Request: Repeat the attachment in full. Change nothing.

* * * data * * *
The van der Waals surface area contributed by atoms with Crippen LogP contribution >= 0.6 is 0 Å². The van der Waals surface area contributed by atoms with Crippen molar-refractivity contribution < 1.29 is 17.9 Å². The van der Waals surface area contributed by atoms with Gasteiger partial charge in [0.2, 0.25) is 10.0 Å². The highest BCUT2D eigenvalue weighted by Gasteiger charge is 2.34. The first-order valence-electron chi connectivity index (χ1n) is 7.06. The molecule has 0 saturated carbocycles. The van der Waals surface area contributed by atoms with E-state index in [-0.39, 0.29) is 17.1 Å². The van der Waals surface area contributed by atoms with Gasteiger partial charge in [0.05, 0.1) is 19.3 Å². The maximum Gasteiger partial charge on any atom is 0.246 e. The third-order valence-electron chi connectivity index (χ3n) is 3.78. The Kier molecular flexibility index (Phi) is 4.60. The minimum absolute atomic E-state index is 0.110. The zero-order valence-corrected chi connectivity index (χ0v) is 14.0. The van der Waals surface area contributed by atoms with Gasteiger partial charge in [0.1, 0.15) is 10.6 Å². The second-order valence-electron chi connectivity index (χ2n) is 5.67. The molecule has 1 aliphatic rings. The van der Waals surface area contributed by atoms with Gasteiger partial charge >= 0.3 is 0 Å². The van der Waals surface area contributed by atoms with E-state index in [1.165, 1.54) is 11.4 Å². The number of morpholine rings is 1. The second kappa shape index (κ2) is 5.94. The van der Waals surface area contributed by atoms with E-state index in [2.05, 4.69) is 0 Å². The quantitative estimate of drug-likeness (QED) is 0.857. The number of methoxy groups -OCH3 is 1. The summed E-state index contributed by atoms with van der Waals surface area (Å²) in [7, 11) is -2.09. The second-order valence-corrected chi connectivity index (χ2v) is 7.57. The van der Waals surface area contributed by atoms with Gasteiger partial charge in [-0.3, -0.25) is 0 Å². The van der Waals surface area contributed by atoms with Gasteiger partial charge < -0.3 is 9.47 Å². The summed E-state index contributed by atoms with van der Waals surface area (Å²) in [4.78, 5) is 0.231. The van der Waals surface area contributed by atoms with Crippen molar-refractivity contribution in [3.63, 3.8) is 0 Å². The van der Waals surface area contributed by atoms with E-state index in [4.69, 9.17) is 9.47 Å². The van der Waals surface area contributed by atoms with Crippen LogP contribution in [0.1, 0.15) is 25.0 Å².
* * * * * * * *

The van der Waals surface area contributed by atoms with Crippen LogP contribution >= 0.6 is 0 Å². The van der Waals surface area contributed by atoms with Crippen molar-refractivity contribution < 1.29 is 17.9 Å². The van der Waals surface area contributed by atoms with Gasteiger partial charge in [0.2, 0.25) is 10.0 Å². The highest BCUT2D eigenvalue weighted by Gasteiger charge is 2.34. The first-order valence-electron chi connectivity index (χ1n) is 7.06. The molecule has 0 saturated carbocycles. The van der Waals surface area contributed by atoms with E-state index in [-0.39, 0.29) is 17.1 Å². The van der Waals surface area contributed by atoms with Gasteiger partial charge in [0.05, 0.1) is 19.3 Å². The maximum Gasteiger partial charge on any atom is 0.246 e. The third-order valence-electron chi connectivity index (χ3n) is 3.78. The Kier molecular flexibility index (Phi) is 4.60. The minimum absolute atomic E-state index is 0.110. The zero-order valence-corrected chi connectivity index (χ0v) is 14.0. The van der Waals surface area contributed by atoms with Gasteiger partial charge in [0.1, 0.15) is 10.6 Å². The second-order valence-electron chi connectivity index (χ2n) is 5.67. The molecule has 1 aliphatic rings. The van der Waals surface area contributed by atoms with Gasteiger partial charge >= 0.3 is 0 Å². The van der Waals surface area contributed by atoms with E-state index in [1.165, 1.54) is 11.4 Å². The number of morpholine rings is 1. The second kappa shape index (κ2) is 5.94. The van der Waals surface area contributed by atoms with E-state index in [2.05, 4.69) is 0 Å². The quantitative estimate of drug-likeness (QED) is 0.857. The number of methoxy groups -OCH3 is 1. The summed E-state index contributed by atoms with van der Waals surface area (Å²) in [7, 11) is -2.09. The second-order valence-corrected chi connectivity index (χ2v) is 7.57. The van der Waals surface area contributed by atoms with Gasteiger partial charge in [-0.3, -0.25) is 0 Å². The van der Waals surface area contributed by atoms with Gasteiger partial charge < -0.3 is 9.47 Å². The summed E-state index contributed by atoms with van der Waals surface area (Å²) in [4.78, 5) is 0.231. The van der Waals surface area contributed by atoms with Crippen molar-refractivity contribution in [3.63, 3.8) is 0 Å². The van der Waals surface area contributed by atoms with E-state index in [4.69, 9.17) is 9.47 Å². The van der Waals surface area contributed by atoms with Crippen LogP contribution in [0.1, 0.15) is 25.0 Å².